Surrounded by people who have made a career of helping others, it is no surprise Anita Penn Daswani plans to follow in the same footsteps. Inspired by her mother, who is a teacher, as well as her father-in-law, who is a bereavement counselor, she looks forward to graduation and beginning her career in counseling.
“Honestly, I didn’t expect attending class at Hodges would be as fun as it is,” said Daswani.
A master’s student in the clinical mental health counseling (CMHC) program, Daswani arrived at Hodges with a bachelor’s degree in psychology from George Mason University. Originally from the north Virginia-Washington, D.C. area, she graduated with her undergraduate degree in 2008.
“While at George Mason, I participated in a social anxiety lab internship, which measured a variety of [relational] factors among individuals,” she explained. Students looking for extra credit participated in the experiments performed in the lab. Daswani had the student and their significant other solve puzzles in order to measure their interaction, saying, “Our goal was to prove there is a relation between curiosity and social interaction. It was also interesting to see how body language can determine how a relationship is progressing or deteriorating.”
After graduation, she struggled to find work in the psychology field, so she opted to take the path of her mother and teach. Before moving to Southwest Florida, she taught special education at the high school level, as well as advanced biology.
Meeting her husband, Greg, while at George Mason, the two decided to get away from the traffic and politics of D.C., and in 2012, they moved to Southwest Florida. Since relocating and getting married in 2014, Daswani continued to teach special education and English for three years at Barron Collier High School and Naples High School.
In explaining why she decided to teach special education, she said, “Growing up, I had a very close friend with dyslexia, and I was always so inspired by what she was able to do and accomplish.”
However, after three years of teaching, she continued to see the limitations her bachelor’s degree presented in trying to find a job, so she decided to return to school. Researching various colleges and universities online, she discovered Hodges was only a few minutes from her house. “I looked at the program and told myself I had to check it out, so I visited the campus and spoke with a representative. I was just so impressed with the teachers and what was offered,” she said.
Enrolling in June 2015, her professors helped her reconnect with her passion. During her interview before receiving final acceptance in the program, she sat with three members of the CMHC program – Dr. Mary Nuosce, Dr. Tom Hofmann and Dr. Ali Wolf, saying, “They were just full of passion and asking me about my interests, what I plan to get out of the program and how they can help.”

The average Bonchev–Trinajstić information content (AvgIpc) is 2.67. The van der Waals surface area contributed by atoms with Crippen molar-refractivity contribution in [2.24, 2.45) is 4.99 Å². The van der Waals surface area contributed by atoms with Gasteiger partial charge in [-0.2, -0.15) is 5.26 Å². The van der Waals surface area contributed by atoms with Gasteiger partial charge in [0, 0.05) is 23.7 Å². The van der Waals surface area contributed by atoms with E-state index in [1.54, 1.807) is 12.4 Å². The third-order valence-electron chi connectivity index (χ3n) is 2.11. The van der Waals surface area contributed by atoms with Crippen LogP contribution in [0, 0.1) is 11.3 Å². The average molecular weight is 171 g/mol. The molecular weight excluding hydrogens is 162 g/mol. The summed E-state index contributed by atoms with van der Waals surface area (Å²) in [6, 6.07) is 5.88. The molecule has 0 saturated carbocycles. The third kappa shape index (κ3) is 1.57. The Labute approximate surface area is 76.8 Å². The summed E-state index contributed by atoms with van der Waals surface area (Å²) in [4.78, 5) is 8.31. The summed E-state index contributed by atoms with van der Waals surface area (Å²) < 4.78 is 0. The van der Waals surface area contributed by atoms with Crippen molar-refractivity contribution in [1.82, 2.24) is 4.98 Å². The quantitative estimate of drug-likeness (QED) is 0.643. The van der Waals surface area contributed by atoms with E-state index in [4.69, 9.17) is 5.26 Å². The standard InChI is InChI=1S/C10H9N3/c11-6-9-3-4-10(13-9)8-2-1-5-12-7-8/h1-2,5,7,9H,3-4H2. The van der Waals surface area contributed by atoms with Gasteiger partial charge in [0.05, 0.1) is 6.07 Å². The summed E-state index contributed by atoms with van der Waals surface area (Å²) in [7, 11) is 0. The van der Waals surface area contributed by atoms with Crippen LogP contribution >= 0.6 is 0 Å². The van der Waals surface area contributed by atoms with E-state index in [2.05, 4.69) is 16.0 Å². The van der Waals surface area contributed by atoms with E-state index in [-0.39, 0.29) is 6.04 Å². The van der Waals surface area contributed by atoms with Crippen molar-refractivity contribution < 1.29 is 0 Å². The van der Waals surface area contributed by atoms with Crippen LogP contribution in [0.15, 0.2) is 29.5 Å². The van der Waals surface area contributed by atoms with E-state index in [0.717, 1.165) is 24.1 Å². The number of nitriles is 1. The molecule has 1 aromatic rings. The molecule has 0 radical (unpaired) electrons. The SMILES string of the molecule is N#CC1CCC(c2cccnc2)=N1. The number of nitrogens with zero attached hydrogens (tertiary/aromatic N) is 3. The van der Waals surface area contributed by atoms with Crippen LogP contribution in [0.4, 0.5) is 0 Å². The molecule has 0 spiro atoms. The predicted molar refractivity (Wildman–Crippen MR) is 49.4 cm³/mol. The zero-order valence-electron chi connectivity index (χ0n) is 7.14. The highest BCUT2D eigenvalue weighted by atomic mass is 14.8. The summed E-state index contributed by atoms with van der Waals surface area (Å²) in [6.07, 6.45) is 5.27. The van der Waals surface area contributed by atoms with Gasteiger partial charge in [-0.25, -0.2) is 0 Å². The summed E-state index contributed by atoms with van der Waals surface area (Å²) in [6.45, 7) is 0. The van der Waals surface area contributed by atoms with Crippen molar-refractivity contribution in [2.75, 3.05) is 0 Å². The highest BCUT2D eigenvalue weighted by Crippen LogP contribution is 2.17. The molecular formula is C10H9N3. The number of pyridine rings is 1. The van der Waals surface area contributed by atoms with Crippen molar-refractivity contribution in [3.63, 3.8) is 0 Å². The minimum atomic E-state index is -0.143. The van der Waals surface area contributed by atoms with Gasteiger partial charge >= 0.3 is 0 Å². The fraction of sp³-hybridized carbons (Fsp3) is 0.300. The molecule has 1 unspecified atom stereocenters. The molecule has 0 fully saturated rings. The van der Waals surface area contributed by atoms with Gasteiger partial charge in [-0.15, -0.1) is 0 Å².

In her final year of the clinical mental health counseling master’s program, Daswani’s experiences at Hodges have provided opportunities for personal growth, leadership and hands-on clinical involvement. Currently, she is interning at the Hazelden Betty Ford Foundation in Naples, Florida, which is a nonprofit treatment provider for individuals with addiction.
“I didn’t expect to enjoy working in substance abuse counseling, but this internship has led me to see things so differently,” she said. For 15-20 hours each week, she shadows her supervisor who is a licensed social worker and counselor, attending sessions and providing ideas when following up with clients. In addition, she creates assignments for group therapy sessions and plans to lead these sessions in the future.
In the last year of the master’s program, students are required to participate in three internships. They may choose to stay at one site throughout the year or select different sites for each internship duration. For Daswani, she admits, “I love where I am right now. I’m learning so much.”
In addition to her time spent interning, attending class and working part time as a substitute teacher, Daswani is the vice president of Hodges’ Psychology Club, which meets each month to discuss ways to educate students and alumni in the integration of learning and real-world experiences. Dr. Tom Hofmann, who serves as the club’s faculty adviser, said of Daswani, “Anita is a very supportive person and leads in class and in the Psychology Club by creating a positive atmosphere of working together and acknowledging others. She is also very intelligent and helps steer class discussion. She has become even more assertive at this now that she is gaining experience as a counselor.”
Planning to graduate in winter 2017, she has set her sights on becoming a bereavement counselor just like her father-in-law. After the death of her father in 2014, Daswani visited with a bereavement counselor, which led her to recognize the importance and necessity for this particular area of counseling.
“Hodges has helped me in my pursuit of feeling comfortable with my goals in counseling. It has also helped me find my way in the counseling world by placing me in an internship that fits well with me and has helped me become part of something larger than myself (a supportive community of like-minded individuals). Hodges has also taught me the importance of going after what you want and not giving up on your dreams.”